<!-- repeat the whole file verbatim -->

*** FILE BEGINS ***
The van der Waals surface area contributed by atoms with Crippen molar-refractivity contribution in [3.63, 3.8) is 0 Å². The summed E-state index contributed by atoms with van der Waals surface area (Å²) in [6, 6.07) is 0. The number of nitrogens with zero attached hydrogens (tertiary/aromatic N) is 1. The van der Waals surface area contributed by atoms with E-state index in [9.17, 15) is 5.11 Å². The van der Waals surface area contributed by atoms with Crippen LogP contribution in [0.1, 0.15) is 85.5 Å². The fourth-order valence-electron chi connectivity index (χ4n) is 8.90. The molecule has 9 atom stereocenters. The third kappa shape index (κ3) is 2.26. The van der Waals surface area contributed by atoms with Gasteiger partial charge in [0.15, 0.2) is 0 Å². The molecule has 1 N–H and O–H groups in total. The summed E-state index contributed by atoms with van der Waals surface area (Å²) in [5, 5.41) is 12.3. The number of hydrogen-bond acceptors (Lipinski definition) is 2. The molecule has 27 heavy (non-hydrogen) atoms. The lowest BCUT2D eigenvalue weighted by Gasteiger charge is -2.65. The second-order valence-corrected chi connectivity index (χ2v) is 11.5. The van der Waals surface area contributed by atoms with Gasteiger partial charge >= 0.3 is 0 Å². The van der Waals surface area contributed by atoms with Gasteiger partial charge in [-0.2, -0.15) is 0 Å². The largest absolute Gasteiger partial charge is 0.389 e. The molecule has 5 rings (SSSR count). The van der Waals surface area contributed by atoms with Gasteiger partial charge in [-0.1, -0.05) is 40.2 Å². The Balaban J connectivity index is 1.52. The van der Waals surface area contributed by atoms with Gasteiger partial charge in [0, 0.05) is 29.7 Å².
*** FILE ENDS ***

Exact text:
The van der Waals surface area contributed by atoms with Crippen molar-refractivity contribution in [3.63, 3.8) is 0 Å². The summed E-state index contributed by atoms with van der Waals surface area (Å²) in [6, 6.07) is 0. The number of nitrogens with zero attached hydrogens (tertiary/aromatic N) is 1. The van der Waals surface area contributed by atoms with E-state index in [9.17, 15) is 5.11 Å². The van der Waals surface area contributed by atoms with Crippen LogP contribution in [0.1, 0.15) is 85.5 Å². The fourth-order valence-electron chi connectivity index (χ4n) is 8.90. The molecule has 9 atom stereocenters. The third kappa shape index (κ3) is 2.26. The van der Waals surface area contributed by atoms with Gasteiger partial charge in [0.15, 0.2) is 0 Å². The molecule has 1 N–H and O–H groups in total. The summed E-state index contributed by atoms with van der Waals surface area (Å²) in [5, 5.41) is 12.3. The number of hydrogen-bond acceptors (Lipinski definition) is 2. The molecule has 27 heavy (non-hydrogen) atoms. The lowest BCUT2D eigenvalue weighted by Gasteiger charge is -2.65. The second-order valence-corrected chi connectivity index (χ2v) is 11.5. The van der Waals surface area contributed by atoms with Gasteiger partial charge >= 0.3 is 0 Å². The van der Waals surface area contributed by atoms with Gasteiger partial charge in [-0.2, -0.15) is 0 Å². The largest absolute Gasteiger partial charge is 0.389 e. The molecule has 5 rings (SSSR count). The van der Waals surface area contributed by atoms with Gasteiger partial charge in [-0.1, -0.05) is 40.2 Å². The Balaban J connectivity index is 1.52. The van der Waals surface area contributed by atoms with Gasteiger partial charge in [0, 0.05) is 29.7 Å².